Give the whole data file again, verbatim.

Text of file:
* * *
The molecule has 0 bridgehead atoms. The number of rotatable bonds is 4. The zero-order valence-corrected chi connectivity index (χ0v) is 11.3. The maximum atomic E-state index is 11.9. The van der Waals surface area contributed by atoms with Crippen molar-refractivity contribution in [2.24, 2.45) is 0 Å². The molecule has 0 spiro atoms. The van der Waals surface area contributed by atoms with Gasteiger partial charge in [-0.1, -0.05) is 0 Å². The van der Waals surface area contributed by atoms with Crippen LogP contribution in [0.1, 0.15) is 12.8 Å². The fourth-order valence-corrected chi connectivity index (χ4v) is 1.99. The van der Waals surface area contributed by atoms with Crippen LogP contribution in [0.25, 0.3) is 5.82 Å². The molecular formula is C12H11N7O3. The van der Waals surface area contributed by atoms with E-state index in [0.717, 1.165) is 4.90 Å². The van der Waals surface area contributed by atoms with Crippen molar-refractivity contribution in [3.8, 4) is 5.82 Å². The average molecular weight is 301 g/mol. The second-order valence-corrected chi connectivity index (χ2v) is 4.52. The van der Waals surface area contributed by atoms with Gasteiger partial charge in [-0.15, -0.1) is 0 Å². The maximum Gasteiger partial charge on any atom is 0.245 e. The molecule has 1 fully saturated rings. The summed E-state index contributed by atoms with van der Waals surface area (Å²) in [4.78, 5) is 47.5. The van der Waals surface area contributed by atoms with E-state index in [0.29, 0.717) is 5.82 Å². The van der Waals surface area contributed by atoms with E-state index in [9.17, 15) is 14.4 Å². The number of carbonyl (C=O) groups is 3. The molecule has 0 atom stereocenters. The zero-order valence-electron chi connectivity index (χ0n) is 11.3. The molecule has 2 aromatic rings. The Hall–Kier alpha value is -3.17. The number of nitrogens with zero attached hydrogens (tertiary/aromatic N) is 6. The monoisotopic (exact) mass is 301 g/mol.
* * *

The molecule has 0 bridgehead atoms. The number of rotatable bonds is 4. The zero-order valence-corrected chi connectivity index (χ0v) is 11.3. The maximum atomic E-state index is 11.9. The van der Waals surface area contributed by atoms with Crippen molar-refractivity contribution in [2.24, 2.45) is 0 Å². The molecule has 0 spiro atoms. The van der Waals surface area contributed by atoms with Gasteiger partial charge in [-0.1, -0.05) is 0 Å². The van der Waals surface area contributed by atoms with Crippen LogP contribution in [0.1, 0.15) is 12.8 Å². The fourth-order valence-corrected chi connectivity index (χ4v) is 1.99. The van der Waals surface area contributed by atoms with Crippen LogP contribution in [0.25, 0.3) is 5.82 Å². The molecular formula is C12H11N7O3. The van der Waals surface area contributed by atoms with E-state index in [0.717, 1.165) is 4.90 Å². The van der Waals surface area contributed by atoms with Crippen molar-refractivity contribution in [3.8, 4) is 5.82 Å². The average molecular weight is 301 g/mol. The second-order valence-corrected chi connectivity index (χ2v) is 4.52. The van der Waals surface area contributed by atoms with Gasteiger partial charge in [-0.15, -0.1) is 0 Å². The maximum Gasteiger partial charge on any atom is 0.245 e. The molecule has 1 fully saturated rings. The summed E-state index contributed by atoms with van der Waals surface area (Å²) in [4.78, 5) is 47.5. The van der Waals surface area contributed by atoms with E-state index in [0.29, 0.717) is 5.82 Å². The van der Waals surface area contributed by atoms with E-state index in [9.17, 15) is 14.4 Å². The number of carbonyl (C=O) groups is 3. The molecule has 0 atom stereocenters. The zero-order valence-electron chi connectivity index (χ0n) is 11.3. The molecule has 2 aromatic rings. The Hall–Kier alpha value is -3.17. The number of nitrogens with zero attached hydrogens (tertiary/aromatic N) is 6. The monoisotopic (exact) mass is 301 g/mol.